Don't Execute the Man Who Paralyzed Me
"I would love an hour in a room with him and a pair of wire-cutters and pliers, so I could inflict the same damage on him that he inflicted on me. But, I do not want to kill him, nor do I want to see him die."
posted by maggieb
on Oct 17, 2013 -
Los Tocayos Carlos
- a comprehensive investigation by Columbia Law School Professor James Liebman and a team of students which uncovers evidence that Carlos DeLuna, a poor Hispanic man with childlike intelligence who was executed in Texas in 1989, was innocent. The issue of The Columbia Human Rights Law Review, entirely dedicated to this investigation, is available at this website
posted by Gyan
on May 14, 2012 -
When New York State sentenced convicted murderer William Kemmler to death, he was slated to become the first man to be executed in an electric chair. Killing criminals with electricity “is a good idea,” Edison said at the time. “It will be so quick that the criminal can’t suffer much.” He even introduced a new word to the American public, which was becoming more and more concerned by the dangers of electricity. The convicted criminals would be “Westinghoused.”
posted by monju_bosatsu
on Oct 12, 2011 -
"I decided I had to do something to save this person’s life. That killing someone in Dallas is not an answer for what happened on Sept. 11." Rais Bhuiyan
petitions the state of Texas to stay
the execution of a white supremacist who shot him and murdered two others in a hate-motivated crime
posted by Blazecock Pileon
on Jul 18, 2011 -
With "support for the death penalty in excess of 85% [of the population]", there is normally little fuss in Japan each time the announcement is made that convicted murderers from death row have been hanged (such announcements are only made after
each execution.) But last Wednesday, the disclosure that two executions had taken place early that morning did
raise eyebrows - for two reasons. Justice Minister Keiko Chiba held a press conference to make the announcement
, and added that - in a 'first' for a Japanese Justice Minister - she herself had attended the execution as a witness, after signing the authorization for it to proceed. But what has really caused a firestorm of protest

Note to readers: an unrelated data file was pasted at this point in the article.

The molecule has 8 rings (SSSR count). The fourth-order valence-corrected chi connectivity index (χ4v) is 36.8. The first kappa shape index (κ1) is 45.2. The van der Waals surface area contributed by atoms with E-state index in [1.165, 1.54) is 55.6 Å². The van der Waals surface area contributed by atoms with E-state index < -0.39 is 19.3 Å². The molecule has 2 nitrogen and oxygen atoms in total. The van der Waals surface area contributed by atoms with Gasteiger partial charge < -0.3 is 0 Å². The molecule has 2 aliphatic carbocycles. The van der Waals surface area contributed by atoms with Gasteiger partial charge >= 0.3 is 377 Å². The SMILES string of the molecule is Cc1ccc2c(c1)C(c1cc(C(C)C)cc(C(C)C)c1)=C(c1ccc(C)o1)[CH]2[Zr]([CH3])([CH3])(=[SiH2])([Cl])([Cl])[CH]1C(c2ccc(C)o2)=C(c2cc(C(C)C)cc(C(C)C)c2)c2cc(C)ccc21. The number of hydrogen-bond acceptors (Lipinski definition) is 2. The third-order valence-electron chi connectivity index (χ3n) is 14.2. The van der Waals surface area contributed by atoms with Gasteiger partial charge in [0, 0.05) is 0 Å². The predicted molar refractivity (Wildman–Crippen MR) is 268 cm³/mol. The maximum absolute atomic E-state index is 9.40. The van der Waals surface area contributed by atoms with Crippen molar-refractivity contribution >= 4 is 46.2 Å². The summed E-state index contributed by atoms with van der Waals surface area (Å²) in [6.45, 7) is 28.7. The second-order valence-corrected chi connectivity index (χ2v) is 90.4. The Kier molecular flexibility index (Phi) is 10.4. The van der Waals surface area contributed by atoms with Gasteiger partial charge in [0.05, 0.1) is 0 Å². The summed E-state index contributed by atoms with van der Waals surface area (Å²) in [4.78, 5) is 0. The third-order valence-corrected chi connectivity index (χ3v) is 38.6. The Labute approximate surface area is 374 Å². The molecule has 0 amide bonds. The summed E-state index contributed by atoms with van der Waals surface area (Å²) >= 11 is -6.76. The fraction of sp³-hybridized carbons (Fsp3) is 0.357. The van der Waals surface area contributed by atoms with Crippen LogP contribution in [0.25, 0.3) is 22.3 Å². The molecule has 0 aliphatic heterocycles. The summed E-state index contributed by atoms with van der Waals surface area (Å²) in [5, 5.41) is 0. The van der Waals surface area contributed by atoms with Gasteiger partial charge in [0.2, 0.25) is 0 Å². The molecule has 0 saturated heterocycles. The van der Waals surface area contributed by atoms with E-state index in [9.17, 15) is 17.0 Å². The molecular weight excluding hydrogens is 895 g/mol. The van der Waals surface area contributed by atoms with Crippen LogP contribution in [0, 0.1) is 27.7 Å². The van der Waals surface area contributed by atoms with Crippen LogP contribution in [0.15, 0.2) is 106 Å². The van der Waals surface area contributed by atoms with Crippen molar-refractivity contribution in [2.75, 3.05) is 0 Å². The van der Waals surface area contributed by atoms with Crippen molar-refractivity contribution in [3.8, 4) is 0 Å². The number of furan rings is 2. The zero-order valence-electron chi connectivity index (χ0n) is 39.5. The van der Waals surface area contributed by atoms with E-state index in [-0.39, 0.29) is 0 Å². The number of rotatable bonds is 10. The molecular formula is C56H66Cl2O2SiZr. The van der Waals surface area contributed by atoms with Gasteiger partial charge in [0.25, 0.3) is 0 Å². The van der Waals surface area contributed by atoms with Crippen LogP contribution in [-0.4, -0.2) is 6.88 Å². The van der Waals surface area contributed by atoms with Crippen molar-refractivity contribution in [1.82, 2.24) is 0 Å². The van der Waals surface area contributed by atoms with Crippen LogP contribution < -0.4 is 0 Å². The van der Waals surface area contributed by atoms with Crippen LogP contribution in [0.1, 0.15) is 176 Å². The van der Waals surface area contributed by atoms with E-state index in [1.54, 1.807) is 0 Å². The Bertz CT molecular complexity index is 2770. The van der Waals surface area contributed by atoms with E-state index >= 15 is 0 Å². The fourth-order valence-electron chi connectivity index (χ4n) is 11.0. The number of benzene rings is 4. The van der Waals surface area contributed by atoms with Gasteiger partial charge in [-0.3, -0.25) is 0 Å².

is the fact that although she lost her Parliamentary seat in last month's election, she "has remained in her ministerial post at the request of Prime Minister Naoto Kan". She is a private citizen.
posted by woodblock100
on Jul 31, 2010 -
offers "each day the story of an historical execution that took place on this date, and the story behind it."
posted by Knappster
on Aug 12, 2008 -
This year, Maryland has been on a path to become the first state to abolish capital punishment,
and a bill to repeal the death penalty will be voted on in committee within days. Exonerated death row inmates
have been campaigning fervently in support of the bill (including Kirk Bloodsworth, a Marylander who was the first death row inmate ever to be proven innocent by DNA)--and the exonerated are joined by a gamut of other voices that one might not normally expect in the debate. Murder victim family members
are vocally supporting abolition. Law enforcement officials
, including prosecutors, wardens and police chiefs, are vocally supporting abolition. The Baltimore city council – which presides over the lion’s share of Maryland’s violent crime -- is unanimously in support of abolition
. Even Maryland's governor, Martin O’Malley, has taken a bold stance in support of abolishing executions, going so far as to publish an op-ed, "Why I Oppose the Death Penalty,"
in the Washington Post on the day of the abolition bill’s hearings in Annapolis. And, last but not least, the public is more than 60% in support of replacing the death penalty with life without parole
So why are so many legislators still supporting death penalty
Even if the bill doesn’t pass in this session, it seems like Governor O’Malley has nothing to worry about
for having come out ahead of the legislature on this issue. It’s the legislatures—in Maryland and elsewhere—that are falling behind, as the entire country backs steadily away from capital punishment
posted by snortlebort
on Mar 15, 2007 -
was convicted of murder and sentenced to death in 1991. A few days before his execution in February, he was granted a stay